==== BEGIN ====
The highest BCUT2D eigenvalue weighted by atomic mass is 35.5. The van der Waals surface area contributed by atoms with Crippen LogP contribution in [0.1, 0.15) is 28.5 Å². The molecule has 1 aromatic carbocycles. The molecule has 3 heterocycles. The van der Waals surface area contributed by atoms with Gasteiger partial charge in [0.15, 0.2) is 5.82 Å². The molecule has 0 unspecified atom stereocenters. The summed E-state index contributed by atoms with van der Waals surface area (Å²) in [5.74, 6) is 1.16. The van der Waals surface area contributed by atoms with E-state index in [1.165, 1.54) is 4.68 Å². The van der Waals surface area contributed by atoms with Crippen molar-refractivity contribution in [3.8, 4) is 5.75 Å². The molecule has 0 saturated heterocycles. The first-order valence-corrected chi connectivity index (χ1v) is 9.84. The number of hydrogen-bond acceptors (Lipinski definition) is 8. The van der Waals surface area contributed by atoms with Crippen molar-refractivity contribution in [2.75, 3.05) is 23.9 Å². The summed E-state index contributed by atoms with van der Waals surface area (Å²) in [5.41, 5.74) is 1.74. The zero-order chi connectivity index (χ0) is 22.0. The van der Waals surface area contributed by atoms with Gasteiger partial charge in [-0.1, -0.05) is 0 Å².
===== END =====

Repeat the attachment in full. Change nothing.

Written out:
The highest BCUT2D eigenvalue weighted by atomic mass is 35.5. The van der Waals surface area contributed by atoms with Crippen LogP contribution in [0.1, 0.15) is 28.5 Å². The molecule has 1 aromatic carbocycles. The molecule has 3 heterocycles. The van der Waals surface area contributed by atoms with Gasteiger partial charge in [0.15, 0.2) is 5.82 Å². The molecule has 0 unspecified atom stereocenters. The summed E-state index contributed by atoms with van der Waals surface area (Å²) in [5.74, 6) is 1.16. The van der Waals surface area contributed by atoms with E-state index in [1.165, 1.54) is 4.68 Å². The van der Waals surface area contributed by atoms with Crippen molar-refractivity contribution in [3.8, 4) is 5.75 Å². The molecule has 0 saturated heterocycles. The first-order valence-corrected chi connectivity index (χ1v) is 9.84. The number of hydrogen-bond acceptors (Lipinski definition) is 8. The van der Waals surface area contributed by atoms with Crippen molar-refractivity contribution in [2.75, 3.05) is 23.9 Å². The summed E-state index contributed by atoms with van der Waals surface area (Å²) in [5.41, 5.74) is 1.74. The zero-order chi connectivity index (χ0) is 22.0. The van der Waals surface area contributed by atoms with Gasteiger partial charge in [-0.1, -0.05) is 0 Å².